Out-of-Door Geography

Out-of-Door Geography

©2016 Richele Baburina

For personal home schoolroom use only. Permission must be granted by the author for any other usage.

Notes of Lessons
Teacher Training

Group: Out-of-Door Geography.
Time: 30 Minutes

*Please note, such a lesson is never given to students at one time but serves to demonstrate what would take place in the course of regular studies of Out-of-Door Geography or on Geography/Nature Walks. The time listed is for teacher training.


  • Establish the idea of direction through the rising and setting of the sun and its position and properties.
  • Have the student tell in which direction places and objects lie using this knowledge.
  • Notice the direction of the wind.
  • Practice noticing the directions of places and things both outside and inside.

Step I. —Ask the student to notice where the sun is currently in the sky. Find out if your student has observed from where the sun rises and sets.

Give a brief sketch of what direction is and how the sun is an aid in determining direction: When we want to go to a new place we must first find which way it is or its direction. If we are lost we ask someone for directions. The sun rises in the east and sets in the west. By knowing this, you can tell the direction in which places or objects near your home or town lie.

Step II. —Have your student stand so that her right hand is towards the east where the sun rises, and her left toward the west where the sun sets.

The names of our four principal or chief directions are north, south, east, and west. Find out if the student knows that she is facing toward the north and her back is toward the south. When your right hand is toward the east and your left hand toward the west then you are facing northward, or north, and your back is toward the south. Ask the student to name objects and places on her right or east as well as those things on her left or to the west. Next, have the student note the places and things in front or to the north and note that the things and places behind her are to the south.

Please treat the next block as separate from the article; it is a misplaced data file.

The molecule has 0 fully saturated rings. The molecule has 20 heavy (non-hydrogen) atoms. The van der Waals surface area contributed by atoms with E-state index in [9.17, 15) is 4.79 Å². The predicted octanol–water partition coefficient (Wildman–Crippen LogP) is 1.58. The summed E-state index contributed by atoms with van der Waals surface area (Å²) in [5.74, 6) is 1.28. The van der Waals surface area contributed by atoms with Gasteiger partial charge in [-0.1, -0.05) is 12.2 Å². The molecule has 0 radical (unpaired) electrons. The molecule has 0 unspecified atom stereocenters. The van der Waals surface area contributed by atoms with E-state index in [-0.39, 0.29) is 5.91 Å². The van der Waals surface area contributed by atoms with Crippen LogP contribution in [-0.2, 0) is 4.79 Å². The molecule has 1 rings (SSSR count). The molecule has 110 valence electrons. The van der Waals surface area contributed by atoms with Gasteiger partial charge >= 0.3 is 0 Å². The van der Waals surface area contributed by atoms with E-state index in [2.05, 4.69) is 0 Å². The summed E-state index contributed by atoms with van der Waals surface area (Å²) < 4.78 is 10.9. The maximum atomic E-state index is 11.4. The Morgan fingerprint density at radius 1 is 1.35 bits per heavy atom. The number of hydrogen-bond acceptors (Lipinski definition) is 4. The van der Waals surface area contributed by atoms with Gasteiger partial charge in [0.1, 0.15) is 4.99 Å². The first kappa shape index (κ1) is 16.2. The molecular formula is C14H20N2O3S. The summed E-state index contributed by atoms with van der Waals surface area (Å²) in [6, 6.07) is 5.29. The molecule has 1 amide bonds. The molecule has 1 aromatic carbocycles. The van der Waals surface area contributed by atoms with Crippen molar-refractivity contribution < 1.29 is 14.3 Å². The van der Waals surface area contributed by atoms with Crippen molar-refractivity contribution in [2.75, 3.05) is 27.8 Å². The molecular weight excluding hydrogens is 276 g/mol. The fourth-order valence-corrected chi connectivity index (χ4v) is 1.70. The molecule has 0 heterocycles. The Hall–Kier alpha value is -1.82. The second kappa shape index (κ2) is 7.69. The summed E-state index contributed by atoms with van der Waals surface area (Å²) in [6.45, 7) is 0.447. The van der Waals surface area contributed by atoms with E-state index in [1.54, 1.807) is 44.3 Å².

Step III. —Ask the student if she knows how the sun may help determine direction if she in a new place and hasn’t seen where the sun rises or sets.

At noon the shadows of all objects fall toward the north. If she faces the sun at noon, she will be facing south and her shadow will fall north. If she then faces the north, once again the south will be behind her, the east to her right and the west to her left.

Step IV. —If there is a breeze or wind, have your student determine from which direction the wind is coming.

The direction of the wind is said to be a sign of the weather and is why we have sayings such as, “A wind from the south has rain in its mouth” and, “The north wind doth blow and we shall have snow.” Remember, just as you are called an American because you come from America, a wind is said to be from that direction from whence it comes, not the direction in which it blows. If you travel to Canada, this does not make you Canadian—you and the wind are both named from whence you came.

Step V. —Now the student may notice the directions objects face and determine the direction of the wind by the movement of things.

Practice may take place both outdoors and in answering questions such as:

  • Which are the north, south, east, and west side of the home, barn, church, etc.?
  • Which direction do the windows face in the living room, bedroom, schoolroom, etc.?
  • In which direction does the chimney smoke blow?
  • Which way does the tall grass or other plants bend in the wind?
  • What is the movement of the tree branches?


Mason, C. M. (1925). Home Education (Charlotte Mason Research & Supply ed., Vol. 1). London: Kegan Paul, Trench, Trübner & Co. Ltd.

Mason, C. M. (1925). The Ambleside Geography Books (Revised ed., Vol. I, Elementary Geography). London: Kegan Paul, Trench, Trübner & Co. Ltd.

Baburina, R. (2012). Mathematics: An Instrument for Living Teaching. Simply Charlotte Mason.